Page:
The general question seems therefore to be the effective response (legal aid? mediation?) to this concern. The question for the University of Guyana, in my view, is whether the Law Department might offer a sort of service to citizens that supplements what is available elsewhere.
On the question of the independence of the judiciary, Chancellor Singh certainly discussed in the Lecture, and some bizarre examples were given of expectations and even demands by politicians for favourable interpretations of the constitution. Examples were also given of the “supply side” of this phenomenon, involving jurists signalling a willingness to provide those interpretations. As an economist, I was reminded that if there are limits of the law, then there are limits to what we can expect of our all our formal institutions as they attempt to constrain and regulate the free reign of self-interest. The “public choice” literature initiated by political scientist Gordon Tullock and economist James Buchanan was built on a recognition that public institutions perform only as ‘effectively’ as do the self-interested people that run them; with the result that public institutions are often subverted to serve the private interests of public officers. A later recognition was that state institutions would only function well if there are people and agencies to monitor public officers, but these people and agencies would themselves have to be monitored. Clearly the need for monitors would go on backwards to infinite regress, and formal institutions would invariably fail as rent-seeking public officers take advantage of their positions to illegally offer opportunities for people to circumvent the constraints of the law.
Our own Martin Carter said it pithily but perfectly when he penned the words
*But the mouth is always muzzled*
*By the food it eats to live[!]*
And finally, in noting that fundamental rights are not unqualified, the observation was made by Distinguished Jurist in Residence Singh that the exercise of such rights might infringe the rights of others. The consequence of such an infringement is essentially what economists refer to as negative externalities, arising from parties exchanging rights in a market, but in the process affecting third parties. Pollution is a classic example of this, but so too are actions that affect the life and liberty of future generations. The latter are known as intertemporal externalities, routinely discussed in the context of the extraction of natural resources, both renewable and non-renewable. The use of the commons, especially the global commons, is rife with such problems, many of which can only be averted by collective action.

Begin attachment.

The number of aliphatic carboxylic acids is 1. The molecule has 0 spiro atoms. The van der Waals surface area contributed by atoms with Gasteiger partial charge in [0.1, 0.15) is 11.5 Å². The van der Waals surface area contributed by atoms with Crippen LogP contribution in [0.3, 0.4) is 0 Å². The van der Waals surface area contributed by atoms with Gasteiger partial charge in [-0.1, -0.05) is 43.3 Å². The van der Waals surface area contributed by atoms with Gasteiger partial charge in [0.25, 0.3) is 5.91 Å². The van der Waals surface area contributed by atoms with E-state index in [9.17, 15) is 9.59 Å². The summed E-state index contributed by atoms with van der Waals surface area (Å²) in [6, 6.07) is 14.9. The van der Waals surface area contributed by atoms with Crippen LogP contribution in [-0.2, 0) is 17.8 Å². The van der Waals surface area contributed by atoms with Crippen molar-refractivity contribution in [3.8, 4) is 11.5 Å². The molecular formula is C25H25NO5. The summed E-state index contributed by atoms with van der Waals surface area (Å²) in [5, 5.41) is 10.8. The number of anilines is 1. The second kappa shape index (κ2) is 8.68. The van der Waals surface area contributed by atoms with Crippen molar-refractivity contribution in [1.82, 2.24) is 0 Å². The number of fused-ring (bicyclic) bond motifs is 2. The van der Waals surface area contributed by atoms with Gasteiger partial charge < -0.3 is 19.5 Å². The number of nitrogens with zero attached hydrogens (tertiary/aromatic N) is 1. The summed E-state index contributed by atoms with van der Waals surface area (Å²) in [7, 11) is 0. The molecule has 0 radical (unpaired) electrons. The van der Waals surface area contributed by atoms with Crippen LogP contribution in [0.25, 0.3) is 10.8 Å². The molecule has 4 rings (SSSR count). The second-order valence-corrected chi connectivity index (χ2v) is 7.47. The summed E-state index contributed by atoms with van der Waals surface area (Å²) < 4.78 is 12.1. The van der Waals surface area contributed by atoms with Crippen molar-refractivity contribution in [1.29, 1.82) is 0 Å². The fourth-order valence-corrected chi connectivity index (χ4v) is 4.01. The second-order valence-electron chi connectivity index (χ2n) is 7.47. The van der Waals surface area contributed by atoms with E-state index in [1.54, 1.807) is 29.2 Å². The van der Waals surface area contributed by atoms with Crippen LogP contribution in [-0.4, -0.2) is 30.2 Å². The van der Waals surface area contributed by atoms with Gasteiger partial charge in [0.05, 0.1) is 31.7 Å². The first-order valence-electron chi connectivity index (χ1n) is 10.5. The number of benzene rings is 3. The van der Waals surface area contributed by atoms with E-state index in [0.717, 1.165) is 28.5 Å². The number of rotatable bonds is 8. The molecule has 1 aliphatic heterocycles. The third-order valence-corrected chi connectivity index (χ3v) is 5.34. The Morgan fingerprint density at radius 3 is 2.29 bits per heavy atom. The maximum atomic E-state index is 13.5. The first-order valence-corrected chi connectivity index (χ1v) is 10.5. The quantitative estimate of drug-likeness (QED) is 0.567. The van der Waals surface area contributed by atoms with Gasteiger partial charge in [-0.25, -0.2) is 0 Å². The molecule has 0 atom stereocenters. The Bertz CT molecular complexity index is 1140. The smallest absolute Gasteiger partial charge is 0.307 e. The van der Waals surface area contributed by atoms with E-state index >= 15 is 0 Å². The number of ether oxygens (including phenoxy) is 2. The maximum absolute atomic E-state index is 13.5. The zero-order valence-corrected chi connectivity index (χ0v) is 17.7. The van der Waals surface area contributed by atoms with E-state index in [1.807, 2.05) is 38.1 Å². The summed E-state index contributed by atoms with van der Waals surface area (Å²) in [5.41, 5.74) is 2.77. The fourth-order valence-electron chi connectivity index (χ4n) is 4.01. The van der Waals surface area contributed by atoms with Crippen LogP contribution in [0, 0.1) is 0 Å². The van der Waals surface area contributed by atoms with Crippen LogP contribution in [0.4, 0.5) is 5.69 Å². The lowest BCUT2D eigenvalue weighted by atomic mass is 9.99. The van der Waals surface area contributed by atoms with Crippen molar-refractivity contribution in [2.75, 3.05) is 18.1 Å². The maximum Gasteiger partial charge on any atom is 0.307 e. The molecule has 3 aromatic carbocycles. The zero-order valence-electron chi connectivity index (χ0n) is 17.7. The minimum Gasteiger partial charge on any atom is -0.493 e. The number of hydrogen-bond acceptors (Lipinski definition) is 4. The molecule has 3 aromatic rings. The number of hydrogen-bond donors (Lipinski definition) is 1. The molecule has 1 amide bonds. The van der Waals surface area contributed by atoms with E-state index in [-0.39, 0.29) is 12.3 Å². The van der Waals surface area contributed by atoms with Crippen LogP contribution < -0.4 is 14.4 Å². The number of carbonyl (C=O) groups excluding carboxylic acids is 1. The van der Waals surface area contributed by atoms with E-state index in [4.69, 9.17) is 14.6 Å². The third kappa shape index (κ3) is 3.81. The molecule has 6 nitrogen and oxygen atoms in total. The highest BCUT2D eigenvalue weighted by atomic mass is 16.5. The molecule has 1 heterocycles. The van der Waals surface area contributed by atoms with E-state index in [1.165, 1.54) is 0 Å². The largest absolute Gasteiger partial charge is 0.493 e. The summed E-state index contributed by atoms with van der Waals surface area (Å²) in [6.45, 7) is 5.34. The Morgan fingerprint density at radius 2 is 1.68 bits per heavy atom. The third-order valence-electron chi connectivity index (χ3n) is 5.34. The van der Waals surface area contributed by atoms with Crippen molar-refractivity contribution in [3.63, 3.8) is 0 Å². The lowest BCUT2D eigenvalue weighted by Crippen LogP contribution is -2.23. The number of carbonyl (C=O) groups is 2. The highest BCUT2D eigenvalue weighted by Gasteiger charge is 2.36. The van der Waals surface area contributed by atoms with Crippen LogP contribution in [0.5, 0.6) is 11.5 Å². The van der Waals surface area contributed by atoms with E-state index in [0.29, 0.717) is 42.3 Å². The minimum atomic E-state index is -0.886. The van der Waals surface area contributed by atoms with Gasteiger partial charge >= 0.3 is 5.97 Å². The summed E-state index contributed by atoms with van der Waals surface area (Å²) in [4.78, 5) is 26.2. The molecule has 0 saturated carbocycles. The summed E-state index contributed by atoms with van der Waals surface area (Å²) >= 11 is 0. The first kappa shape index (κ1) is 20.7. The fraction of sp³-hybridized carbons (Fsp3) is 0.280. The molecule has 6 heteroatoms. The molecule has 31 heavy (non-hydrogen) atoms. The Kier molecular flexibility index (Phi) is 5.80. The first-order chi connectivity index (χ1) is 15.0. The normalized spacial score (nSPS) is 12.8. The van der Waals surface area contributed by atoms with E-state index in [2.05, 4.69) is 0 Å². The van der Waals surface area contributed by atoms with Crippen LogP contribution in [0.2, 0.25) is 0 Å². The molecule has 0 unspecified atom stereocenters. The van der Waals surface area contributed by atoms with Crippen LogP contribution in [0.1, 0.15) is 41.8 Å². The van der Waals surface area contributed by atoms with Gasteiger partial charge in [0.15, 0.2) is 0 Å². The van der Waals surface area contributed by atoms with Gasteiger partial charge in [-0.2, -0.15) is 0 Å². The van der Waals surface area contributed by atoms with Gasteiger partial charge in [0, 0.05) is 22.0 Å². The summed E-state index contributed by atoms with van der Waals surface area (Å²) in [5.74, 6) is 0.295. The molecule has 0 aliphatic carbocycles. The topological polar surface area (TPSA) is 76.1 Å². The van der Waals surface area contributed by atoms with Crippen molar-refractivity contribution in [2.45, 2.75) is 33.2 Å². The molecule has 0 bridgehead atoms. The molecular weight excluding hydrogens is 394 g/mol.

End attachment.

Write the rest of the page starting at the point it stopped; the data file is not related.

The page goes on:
Political scientist Russel Hardin has written importantly and extensively on the view that constitutions are not just devices that prevent us from living in a Hobbesian state of nature, as emphasised by contractarians. With help from game theorists, economists and sociologists a new view of constitutions has now emerged to emphasise coordination and cooperation.
To the extent therefore that our Constitution has been unable to get all Guyanese to work together to move far away from the natural state, constitutional reform is both warranted and pressing.
In view of the foregoing, why would I “Await the CCJ ruling?!”
Thomas B. Singh (PhD)
Department of Economics
University of Guyana